Spa Bags

September 20, 2014

Love this drawstring bags.  I partnered up with Pink Pigeon Creations again to make these little spa gift bags.  The bags are: waterproof, machine wash and dry safe, and food safe.  The exterior is high quality quilting cotton, and the interior is a food grad PUL (polyurethane laminated polyester knit).

Inside each bag is a soap, lotion, salt scrub, and bath fizzies.  They make great gifts!

spa bag

fabricpatterns


Bath Bombs (Fizzies)

August 10, 2014

I have to admit I was not a fan of bath fizzies.  I had tried and tried and tried to make these.  I don’t know how many different recipes I tried.  Too many!  I’d just given up on them.  Then at the conference this past May I attended Holly Port’s class and bought her book.  I tried her recipe and by golly it worked!  So, I altered it a bit to use oils/butters I wanted and it still worked!  I was happy with the recipe and the way they left my skin feeling so soft!  They’ve been a huge hit at my markets this summer.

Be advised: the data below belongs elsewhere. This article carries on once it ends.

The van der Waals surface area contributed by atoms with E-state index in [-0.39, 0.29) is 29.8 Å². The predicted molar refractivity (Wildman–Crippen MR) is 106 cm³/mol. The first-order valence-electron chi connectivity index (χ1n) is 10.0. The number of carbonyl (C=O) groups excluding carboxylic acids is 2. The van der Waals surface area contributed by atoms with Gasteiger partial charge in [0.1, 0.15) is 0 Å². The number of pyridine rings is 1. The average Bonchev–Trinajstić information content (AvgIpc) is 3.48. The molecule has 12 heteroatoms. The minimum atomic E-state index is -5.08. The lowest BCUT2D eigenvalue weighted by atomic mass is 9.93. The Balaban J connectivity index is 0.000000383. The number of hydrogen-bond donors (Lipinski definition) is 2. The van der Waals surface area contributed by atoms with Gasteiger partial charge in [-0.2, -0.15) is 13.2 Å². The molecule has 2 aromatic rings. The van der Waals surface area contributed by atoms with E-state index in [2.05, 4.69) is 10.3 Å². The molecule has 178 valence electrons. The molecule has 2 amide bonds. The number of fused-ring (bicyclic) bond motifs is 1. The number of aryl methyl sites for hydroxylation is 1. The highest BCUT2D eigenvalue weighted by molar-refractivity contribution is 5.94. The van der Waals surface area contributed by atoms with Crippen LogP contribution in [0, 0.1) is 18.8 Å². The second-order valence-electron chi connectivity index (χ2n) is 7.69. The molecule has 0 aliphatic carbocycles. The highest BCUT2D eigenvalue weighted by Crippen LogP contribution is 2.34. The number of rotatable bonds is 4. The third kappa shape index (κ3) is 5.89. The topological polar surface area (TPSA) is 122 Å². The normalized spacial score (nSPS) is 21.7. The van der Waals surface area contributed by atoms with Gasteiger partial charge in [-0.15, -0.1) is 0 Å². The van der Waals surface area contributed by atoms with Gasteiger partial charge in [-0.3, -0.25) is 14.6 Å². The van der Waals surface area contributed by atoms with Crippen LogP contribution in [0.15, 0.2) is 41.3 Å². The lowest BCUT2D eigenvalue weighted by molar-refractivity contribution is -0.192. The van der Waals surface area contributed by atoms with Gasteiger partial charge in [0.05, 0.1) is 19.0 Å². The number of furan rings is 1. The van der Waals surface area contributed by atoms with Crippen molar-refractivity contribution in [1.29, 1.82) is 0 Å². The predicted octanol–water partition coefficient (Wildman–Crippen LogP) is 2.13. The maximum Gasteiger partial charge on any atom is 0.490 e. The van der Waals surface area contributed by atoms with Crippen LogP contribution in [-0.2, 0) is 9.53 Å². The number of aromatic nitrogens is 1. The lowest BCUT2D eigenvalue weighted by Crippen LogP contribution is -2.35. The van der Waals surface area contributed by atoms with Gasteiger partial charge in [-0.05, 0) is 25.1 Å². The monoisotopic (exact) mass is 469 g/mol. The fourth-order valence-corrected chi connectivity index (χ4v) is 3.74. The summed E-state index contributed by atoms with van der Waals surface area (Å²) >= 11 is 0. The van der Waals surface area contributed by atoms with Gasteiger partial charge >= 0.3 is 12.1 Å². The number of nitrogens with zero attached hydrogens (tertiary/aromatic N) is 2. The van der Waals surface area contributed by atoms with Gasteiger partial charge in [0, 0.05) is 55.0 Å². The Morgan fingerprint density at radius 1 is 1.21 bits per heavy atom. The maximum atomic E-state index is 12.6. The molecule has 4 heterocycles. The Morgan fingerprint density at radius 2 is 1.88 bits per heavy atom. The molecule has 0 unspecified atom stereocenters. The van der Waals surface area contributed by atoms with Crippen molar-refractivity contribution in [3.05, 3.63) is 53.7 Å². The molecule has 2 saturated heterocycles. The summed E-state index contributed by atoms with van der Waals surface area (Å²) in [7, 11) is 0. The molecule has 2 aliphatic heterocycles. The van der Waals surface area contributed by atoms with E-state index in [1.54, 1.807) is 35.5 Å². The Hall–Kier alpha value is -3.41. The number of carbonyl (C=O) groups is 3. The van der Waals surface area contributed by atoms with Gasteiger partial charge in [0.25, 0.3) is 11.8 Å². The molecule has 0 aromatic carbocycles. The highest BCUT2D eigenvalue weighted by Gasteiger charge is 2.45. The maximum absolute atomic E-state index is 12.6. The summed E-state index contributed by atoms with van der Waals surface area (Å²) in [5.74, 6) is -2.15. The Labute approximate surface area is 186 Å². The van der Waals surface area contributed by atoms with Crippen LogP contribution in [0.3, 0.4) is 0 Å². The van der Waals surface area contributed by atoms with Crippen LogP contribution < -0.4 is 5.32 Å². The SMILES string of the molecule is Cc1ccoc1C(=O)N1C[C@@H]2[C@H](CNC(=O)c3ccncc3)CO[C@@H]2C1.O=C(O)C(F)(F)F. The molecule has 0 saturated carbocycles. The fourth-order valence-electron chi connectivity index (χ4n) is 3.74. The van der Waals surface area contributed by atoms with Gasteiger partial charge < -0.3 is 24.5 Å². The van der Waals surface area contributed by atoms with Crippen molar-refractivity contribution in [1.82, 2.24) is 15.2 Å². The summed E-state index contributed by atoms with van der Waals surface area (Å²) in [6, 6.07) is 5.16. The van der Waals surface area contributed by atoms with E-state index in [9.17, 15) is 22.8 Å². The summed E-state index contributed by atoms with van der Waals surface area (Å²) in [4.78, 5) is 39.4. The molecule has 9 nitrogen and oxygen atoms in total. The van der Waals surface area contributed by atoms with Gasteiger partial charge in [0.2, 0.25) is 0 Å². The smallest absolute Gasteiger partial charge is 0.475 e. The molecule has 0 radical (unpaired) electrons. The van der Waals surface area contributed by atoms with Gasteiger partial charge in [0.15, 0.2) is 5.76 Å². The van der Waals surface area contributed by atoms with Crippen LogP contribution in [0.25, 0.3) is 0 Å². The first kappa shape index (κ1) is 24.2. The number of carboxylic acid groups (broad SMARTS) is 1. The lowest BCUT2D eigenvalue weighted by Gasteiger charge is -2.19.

Bath Bombs

bath bombs bucket

I then used the same recipe to create mini balls that were perfect for foot soaks.  I have to admit I’ve soaked my feet every week!  They’re loving the attention!

Foot Fizzies

foot fizzies


Green Cleaning Products

August 4, 2014

I’ve been on a “green” cleaning kick lately.  I’ve been doing research, researching recipes, testing out new products…and I have to say I am in love with the results.

There are few key ingredients to keep on hand to make a variety of natural cleaning products: